Prague is an interesting city, beautiful and charming, although it’s people weren’t necessarily the most welcoming to us. Our hotel, Augustine was a former monastery and had a quaint, old-world charm. Ariana was thrilled with the birthday cake that greeted her in the room! Our first stop was the Prague castle, and the churches, views and stately rooms were impressive. The kids particularly enjoyed the “golden lane” where they got to see various armored costumes and tools. That evening, we celebrated Ariana’s birthday at a Japanese restaurant near the old town.
The next morning, we took the tram (which the kids loved) to the Petrin lookout tower, which offered spectacular views of the city, castle, river and orange roofed houses across the city. The kids were thrilled to ride the nearby carousel. Next, we made our way to the old town and after a quick lunch, we joined a three-hour walking tour of the city. Our guide, Katerina did a fantastic job of helping us understand their history of the city, bohemian culture and King George’s empire. We learned about the significance of the astronomical clock, the town hall, the Jewish quarter and several stories about how Prague was impacted by the world war. The kids did remarkably well, walking and soaking in most of the tour (not unusual for them, they were the only kids on the tour). Tired from all the walking, we retired early after a dinner of doner kebabs at a nearby stall.
On our last day in Prague, we walked the Charles bridge, soaking in the musicians, artists, sculptures and views of the river below. We decided to take the Prague Venice boat tour and the kids were pleased with the lemonade and ice cream offered aboard. The tour itself was quite interesting due to the audio guide and we got a view of some of the cities epic sights from the banks of the river. After lunch close to the old town square, we were strolling back to the hotel when we came across a “world tour” basketball tournament, likely for high schoolers representing their countries from the world over. The kids were entralled by their first live experience of basketball, and at their insistence, we watched three games!! I marveled at how these unplanned, serendipitous experiences always turned out to be some of the very best. That evening, we explored the Kampa neighborhood where the children played along the banks of the river while I enjoyed Prosecco and music on a lounge chair. We enjoyed a steak dinner at a restaurant along the river before retreating to the hotel.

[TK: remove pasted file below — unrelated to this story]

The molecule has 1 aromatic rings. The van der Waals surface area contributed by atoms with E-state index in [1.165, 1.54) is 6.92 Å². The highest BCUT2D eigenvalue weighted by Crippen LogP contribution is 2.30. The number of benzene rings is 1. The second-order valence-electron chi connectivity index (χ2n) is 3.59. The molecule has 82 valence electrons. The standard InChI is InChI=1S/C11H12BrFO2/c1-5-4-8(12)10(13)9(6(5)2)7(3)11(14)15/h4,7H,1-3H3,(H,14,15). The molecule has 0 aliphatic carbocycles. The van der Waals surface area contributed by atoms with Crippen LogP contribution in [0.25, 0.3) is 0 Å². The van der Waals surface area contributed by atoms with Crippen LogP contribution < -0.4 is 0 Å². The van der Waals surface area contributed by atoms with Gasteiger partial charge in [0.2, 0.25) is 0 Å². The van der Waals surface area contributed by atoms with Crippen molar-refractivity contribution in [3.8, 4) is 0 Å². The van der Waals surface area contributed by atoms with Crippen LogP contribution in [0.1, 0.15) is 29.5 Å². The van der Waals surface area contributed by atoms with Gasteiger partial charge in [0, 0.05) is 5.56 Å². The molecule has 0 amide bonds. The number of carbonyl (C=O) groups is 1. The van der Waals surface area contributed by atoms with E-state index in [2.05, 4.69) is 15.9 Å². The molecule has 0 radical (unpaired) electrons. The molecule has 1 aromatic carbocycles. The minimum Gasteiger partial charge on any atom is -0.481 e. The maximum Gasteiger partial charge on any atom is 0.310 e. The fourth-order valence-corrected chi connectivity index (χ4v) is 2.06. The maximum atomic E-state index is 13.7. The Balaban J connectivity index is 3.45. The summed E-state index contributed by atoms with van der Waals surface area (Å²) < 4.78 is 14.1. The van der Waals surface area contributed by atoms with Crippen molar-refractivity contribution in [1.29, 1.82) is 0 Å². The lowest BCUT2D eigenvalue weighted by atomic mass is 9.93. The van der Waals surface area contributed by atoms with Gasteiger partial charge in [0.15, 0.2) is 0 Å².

The next morning, we ate a leisurely breakfast at the hotel and following a soaking bath (what??), we boarded the train to Dresden. Since it was close to lunch time, we decided to sit in the restaurant car which brought back many memories for me of train trips around Germany as a teenager with my dad. The kids wrote stories of their travels in their journals, and we enjoyed lunch on our journey to Dresden.
Dresden was a pleasantly charming city that exceeded my expectations, with a large, lively square with live music (accompanied later by dancing), beautiful fountains, churches, palaces and bustling restaurants alongside the river. We visited a church, and took the larger Ferris wheel to enjoy aerial views of this city along the river.
The next morning, we rented a car and drove to the Konigstein Fortress. We took a mini train up to the top, and were extremely impressed as we learned that the fortress complex comprised a mini town rather than just one structure. It had multiple interactive experiences, several of which were geared especially for kids. The experiences were a mix of history, games, and puzzles and the views overlooking Saxon Switzerland were unparalleled. We were disappointed to learn that the national park was closed due to forest fires and we couldn’t visit the Bastei bridge but the incredible experience at Konigstein definitely made the stop in the Dresden area well worth it!